I stabilized this by faking the perception of control. The controllers would still emit sound and fire, but instead of applying forces to the hands and creating an unbalanced thrust, I applied them to the room’s center of gravity. Boom — no more spinning and it still feels like you’re controlling the action.
DEALING WITH MOTION SICKNESS
After getting basic stabilized flight working, I started putting people that were unfamiliar with VR into the prototype and observed something interesting. While they were able to fly around in a stable manner, once they hit a wall and the physics started rotating the virtual room even just slightly, they immediately felt disoriented.
Through lots of informal A/B testing, I discovered that preventing ANY rotation on the virtual room eliminated motion sickness. I’ve even tested this with people prone to motion sickness and aside from the “jelly legs” or “butterflies” during take-off or landing, they never got sick.
I broke a bunch of the rules—this shouldn’t work, but why does it?
Maintaining a link between the real world and virtual one
My theory is that while VR allows us to augment senses such as sight, sound, and even touch, it can’t augment the sensation of gravity and firm footing. These literally anchor us to the real world. Instead of fighting that link, this method aims to create a healthy fusion between the two in order to maintain a sense of stability and presence.
Most VR experiences that induce sickness rotate your virtual world to follow the action and do not take into account that because the virtual camera is linked to the virtual room, any rotation to the room translates back to the player.
This ends up upsetting your sense of balance — or your vestibular system. At this point, you have a difficult choice: move your head to match the visuals or move your head to match the sensation of gravity.
This is why it’s best to fixate on a distant object when you’re motion sick during a bumpy ride and why dancers spot their turns. Your head and eyes will automatically adjust your neck and body to accommodate for the movement, which smooths out the motion and allows for better balance. Unfortunately you can’t do that if the environment is constantly rotating around you. By leaving in-game rotation untouched, I was able to move the player at any speed and in any direction and let the human body take care of the rest.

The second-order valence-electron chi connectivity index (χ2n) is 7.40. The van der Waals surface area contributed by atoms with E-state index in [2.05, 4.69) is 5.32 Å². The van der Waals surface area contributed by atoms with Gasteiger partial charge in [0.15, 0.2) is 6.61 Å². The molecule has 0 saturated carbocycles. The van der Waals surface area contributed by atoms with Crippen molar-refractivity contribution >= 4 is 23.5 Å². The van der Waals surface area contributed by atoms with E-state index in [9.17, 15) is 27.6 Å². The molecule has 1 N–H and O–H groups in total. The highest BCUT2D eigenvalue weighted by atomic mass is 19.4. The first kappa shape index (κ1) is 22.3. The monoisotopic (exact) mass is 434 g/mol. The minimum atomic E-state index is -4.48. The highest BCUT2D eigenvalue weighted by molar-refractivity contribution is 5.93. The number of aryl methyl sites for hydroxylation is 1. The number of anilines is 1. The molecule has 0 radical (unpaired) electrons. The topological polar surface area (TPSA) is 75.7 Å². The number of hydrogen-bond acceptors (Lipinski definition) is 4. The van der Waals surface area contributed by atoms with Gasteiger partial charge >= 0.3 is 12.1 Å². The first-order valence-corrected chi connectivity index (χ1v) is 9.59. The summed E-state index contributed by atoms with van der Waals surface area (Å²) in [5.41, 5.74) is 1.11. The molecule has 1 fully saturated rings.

Where this could be applied
While I can only speak to how well it worked for HVR, I think it also could solve simulation sickness with other “open-air” experiences such as VR video, roller coasters, and games. Flight simulators and other vehicle experiences seem to have already dealt with this by putting players inside of an immovable cage to provide the illusion that their environment is locked in place.
Limitations of this method
Unfortunately, you can’t move players upside down or bank at extreme 90° angles, because they can’t easily put themselves in that position. Players can physically turn around to correct for yaw, but roll and pitch are limited to their ability to tilt their head.
For situations that require extreme angles, the “cockpit” method may be a better method to try.
This is just the beginning
VR locomotion is a key factor in creating large-scale immersive experiences that don’t alienate newcomers to VR. This is only one perspective on VR locomotion that requires much more testing and doesn’t consider other possible factors such as sense of control, acceleration and level design. Despite that, I hope my findings are able to empower developers and designers to create better experiences.
Room for improvement
The true test of this experiment was how it would fare in the wild. People have been so excited to play HVR that some of them have posted their own unsolicited experiences to Youtube. This turns out to be an excellent informal research tool to see what can be improved! I've compiled a public playlist of all of the videos I've found on HVR so far:Watch HVR reactions